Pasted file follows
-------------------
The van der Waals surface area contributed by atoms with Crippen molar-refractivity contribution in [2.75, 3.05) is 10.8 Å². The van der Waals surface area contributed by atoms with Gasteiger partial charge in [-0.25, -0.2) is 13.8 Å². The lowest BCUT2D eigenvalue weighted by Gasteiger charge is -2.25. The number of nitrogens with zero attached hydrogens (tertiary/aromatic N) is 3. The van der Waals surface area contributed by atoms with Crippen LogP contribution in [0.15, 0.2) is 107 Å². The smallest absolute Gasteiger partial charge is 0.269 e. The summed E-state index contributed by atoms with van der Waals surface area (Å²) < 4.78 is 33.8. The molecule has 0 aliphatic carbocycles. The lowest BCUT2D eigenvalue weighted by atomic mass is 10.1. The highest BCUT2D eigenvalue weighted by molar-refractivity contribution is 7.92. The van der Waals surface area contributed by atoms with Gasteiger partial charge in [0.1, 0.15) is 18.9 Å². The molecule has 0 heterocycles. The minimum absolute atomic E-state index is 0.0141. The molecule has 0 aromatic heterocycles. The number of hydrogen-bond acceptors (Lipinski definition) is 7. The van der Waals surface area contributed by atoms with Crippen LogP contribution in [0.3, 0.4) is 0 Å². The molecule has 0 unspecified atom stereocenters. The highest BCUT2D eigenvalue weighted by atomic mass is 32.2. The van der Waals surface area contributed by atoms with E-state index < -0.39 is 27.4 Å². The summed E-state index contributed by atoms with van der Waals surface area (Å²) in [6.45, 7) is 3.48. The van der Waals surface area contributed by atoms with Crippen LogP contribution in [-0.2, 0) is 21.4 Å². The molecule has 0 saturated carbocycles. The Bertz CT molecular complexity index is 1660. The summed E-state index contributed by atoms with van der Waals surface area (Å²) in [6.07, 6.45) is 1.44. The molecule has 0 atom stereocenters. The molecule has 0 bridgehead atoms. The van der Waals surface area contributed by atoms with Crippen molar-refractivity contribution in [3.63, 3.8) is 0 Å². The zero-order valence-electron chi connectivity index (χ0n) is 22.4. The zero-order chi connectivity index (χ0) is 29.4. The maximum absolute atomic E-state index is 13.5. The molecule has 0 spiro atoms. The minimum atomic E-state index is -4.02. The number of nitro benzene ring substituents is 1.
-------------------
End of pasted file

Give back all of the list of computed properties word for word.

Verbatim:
The van der Waals surface area contributed by atoms with Crippen molar-refractivity contribution in [2.75, 3.05) is 10.8 Å². The van der Waals surface area contributed by atoms with Gasteiger partial charge in [-0.25, -0.2) is 13.8 Å². The lowest BCUT2D eigenvalue weighted by Gasteiger charge is -2.25. The number of nitrogens with zero attached hydrogens (tertiary/aromatic N) is 3. The van der Waals surface area contributed by atoms with Crippen LogP contribution in [0.15, 0.2) is 107 Å². The smallest absolute Gasteiger partial charge is 0.269 e. The summed E-state index contributed by atoms with van der Waals surface area (Å²) < 4.78 is 33.8. The molecule has 0 aliphatic carbocycles. The lowest BCUT2D eigenvalue weighted by atomic mass is 10.1. The highest BCUT2D eigenvalue weighted by molar-refractivity contribution is 7.92. The van der Waals surface area contributed by atoms with Gasteiger partial charge in [0.1, 0.15) is 18.9 Å². The molecule has 0 heterocycles. The minimum absolute atomic E-state index is 0.0141. The molecule has 0 aromatic heterocycles. The number of hydrogen-bond acceptors (Lipinski definition) is 7. The van der Waals surface area contributed by atoms with Crippen LogP contribution in [0.3, 0.4) is 0 Å². The molecule has 0 unspecified atom stereocenters. The highest BCUT2D eigenvalue weighted by atomic mass is 32.2. The van der Waals surface area contributed by atoms with E-state index < -0.39 is 27.4 Å². The summed E-state index contributed by atoms with van der Waals surface area (Å²) in [6.45, 7) is 3.48. The van der Waals surface area contributed by atoms with Crippen LogP contribution in [-0.2, 0) is 21.4 Å². The molecule has 0 saturated carbocycles. The Bertz CT molecular complexity index is 1660. The summed E-state index contributed by atoms with van der Waals surface area (Å²) in [6.07, 6.45) is 1.44. The molecule has 0 atom stereocenters. The molecule has 0 bridgehead atoms. The van der Waals surface area contributed by atoms with Crippen molar-refractivity contribution in [3.63, 3.8) is 0 Å². The zero-order valence-electron chi connectivity index (χ0n) is 22.4. The zero-order chi connectivity index (χ0) is 29.4. The maximum absolute atomic E-state index is 13.5. The molecule has 0 spiro atoms. The minimum atomic E-state index is -4.02. The number of nitro benzene ring substituents is 1.